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Apple Mac Tablet for the rest of us, Part 2

an image of an artists impression of a possible Apple Mac TabletSo Apple go and release the Mac Tablet. What kind animal would the Mac Tablet be?

When I previously talked about the needs behind the Windows Tablet PC and the problems it solves, I don’t see those needs or problem-solving ideas being anything like what Apple might have in mind. Specifically, I don’t see Apple deliberately going after the same market.

I think that when Apple has had cause to consider what a tablet PC of theirs might do, they have something very different in mind.

So let’s start again, only this time from Apple’s point of view: what’s the need?

Something utilitarian and something quite broad. Probably broader than what Microsoft has in mind for their tablet PC.

Whereas we see Microsoft chasing the ‘corridor warrior’ with their Windows XP Tablet Edition PC, which speaks very specifically of a business environment, Apple would instead be looking for something that fulfills many roles across the three markets they occupy and do well in: home, education and creative.

But how? Well, that’s where we now talk about the problems such a device would solve. And, might also hint at some other reason for Apple choosing to move to the Intel processor architecture.

First and foremost, Intel processors are cheaper and use a lot less energy (and by extension, produce less heat) than comparable processors, such as those from the likes of IBM and Motorola.

This allows Apple to explore all kinds of possibilities, possibilities not previously open to them.

What sets Apple apart from the other guys is the visual nature of their products, especially their software offerings. Case in point, Mac OS X.

It’s visuals, windowing and menu systems help OS X stand apart from other operating systems, including the recently released Windows Vista.

So rather than do what Microsoft did and just adapt largely pre-existing software to a tablet interface, I see Apple conjuring up some very specific software to help position the Mac Tablet as an out-and-out tablet system that specifically uses some stylus input device, for handwriting and hand illustrations.

And given the freakishly persnickety nature of Steve Jobs, this technology had better work! But then Apple has a good start, what with the Apple Newton under their belt.

Giving the finger to touch screens

The number of ways of interacting with a touch screen device can be counted on one hand .. or one finger, even! This is clearly a wasted opportunity.

Now, some months ago, I happened upon a very interesting research document entitled: “Multi-Touch Interaction Research” by Jeff Han.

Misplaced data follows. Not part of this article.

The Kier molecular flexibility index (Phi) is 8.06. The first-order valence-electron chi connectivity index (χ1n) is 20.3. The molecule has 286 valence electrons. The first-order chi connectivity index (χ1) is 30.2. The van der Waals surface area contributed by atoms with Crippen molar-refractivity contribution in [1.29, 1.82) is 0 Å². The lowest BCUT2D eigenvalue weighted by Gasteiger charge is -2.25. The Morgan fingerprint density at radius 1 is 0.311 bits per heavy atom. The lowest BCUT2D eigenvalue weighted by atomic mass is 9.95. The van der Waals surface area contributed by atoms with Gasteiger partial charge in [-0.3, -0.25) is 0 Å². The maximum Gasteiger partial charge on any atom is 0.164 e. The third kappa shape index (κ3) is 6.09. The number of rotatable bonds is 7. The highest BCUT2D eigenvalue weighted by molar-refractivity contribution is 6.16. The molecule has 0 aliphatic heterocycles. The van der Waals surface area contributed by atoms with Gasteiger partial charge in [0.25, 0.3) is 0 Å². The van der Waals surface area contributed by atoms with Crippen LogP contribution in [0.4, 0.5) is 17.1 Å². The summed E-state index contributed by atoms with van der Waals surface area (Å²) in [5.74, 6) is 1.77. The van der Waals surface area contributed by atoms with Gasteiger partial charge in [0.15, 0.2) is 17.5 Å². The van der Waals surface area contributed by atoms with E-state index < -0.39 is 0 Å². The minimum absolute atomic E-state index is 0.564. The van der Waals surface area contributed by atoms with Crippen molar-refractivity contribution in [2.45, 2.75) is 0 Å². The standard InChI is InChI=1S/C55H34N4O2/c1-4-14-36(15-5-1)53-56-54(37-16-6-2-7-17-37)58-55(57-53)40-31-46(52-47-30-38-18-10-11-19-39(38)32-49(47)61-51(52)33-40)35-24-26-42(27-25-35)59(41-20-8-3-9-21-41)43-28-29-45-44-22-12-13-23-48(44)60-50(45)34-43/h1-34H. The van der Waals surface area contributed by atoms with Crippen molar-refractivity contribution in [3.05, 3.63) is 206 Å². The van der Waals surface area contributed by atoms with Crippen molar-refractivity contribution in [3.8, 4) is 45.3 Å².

The mini synopsis – while sounding typically dry and academically formal – does pretty much cover the idea: “Bi-manual, multi-point, and multi-user interactions on a graphical interaction surface.”

Almost immediately, I see someone writing a copy of Hungry Hippos for pre-schools, just to run on an Apple Tablet!

I would very much recommend watching the included video clips, which are something of an eye-opener. In fact, Apple has identified the same opening in the touch screen interface for themselves:

“A filing with the United States Patent and Trademark Office made on May 6, 2004 and published for the first time on Thursday describes a ‘multipoint touchscreen’ that relates to ‘a touch screen capable of sensing multiple points at the same time.’”

So here is evidence of Apple taking the ideas in & around touch screen devices and consolidating their thinking into legal form.

This isn’t always an indication of an imminent release of a product. So while it’s encouraging to see such a filing as evidence, such things aren’t always a statement of intent.

This might just be evidence of Apple protecting their good work. But it does provide a fascinating insight into their thinking.

However, the good work by Jeff Han is eerily similar to the patent by Apple, as this excerpt from the patent will attest:

“The touch screen shown herein is configured to recognize multiple touch events that occur at different locations on the touch sensitive surface of the touch screen at the same time,”

Taken from the Jeff Han article:

“Our technique is force-sensitive, and provides unprecedented resolution and scalability, allowing us to create sophisticated multi-point widgets for applications large enough to accommodate both hands and multiple users.”

As well as click & drag you also have varying levels of pressure sensitivity just like an art tablet.

Once you let your mind run free with the idea of ‘multi-point, and multi-user interactions’, the possibilities are truly endless.

OK, so we can see that a possible Mac Tablet could be used for a ton of different stuff, but would it appeal to everyone in Apple’s core markets? I think I can answer that question .. but you’ll just have to wait until next time, won’t you?

Part 1, 2, 3

By Wayne Smallman

Wayne is the man behind the Blah, Blah! Technology website, and the creator of the Under Cloud, a digital research assistant for journalists and academics.

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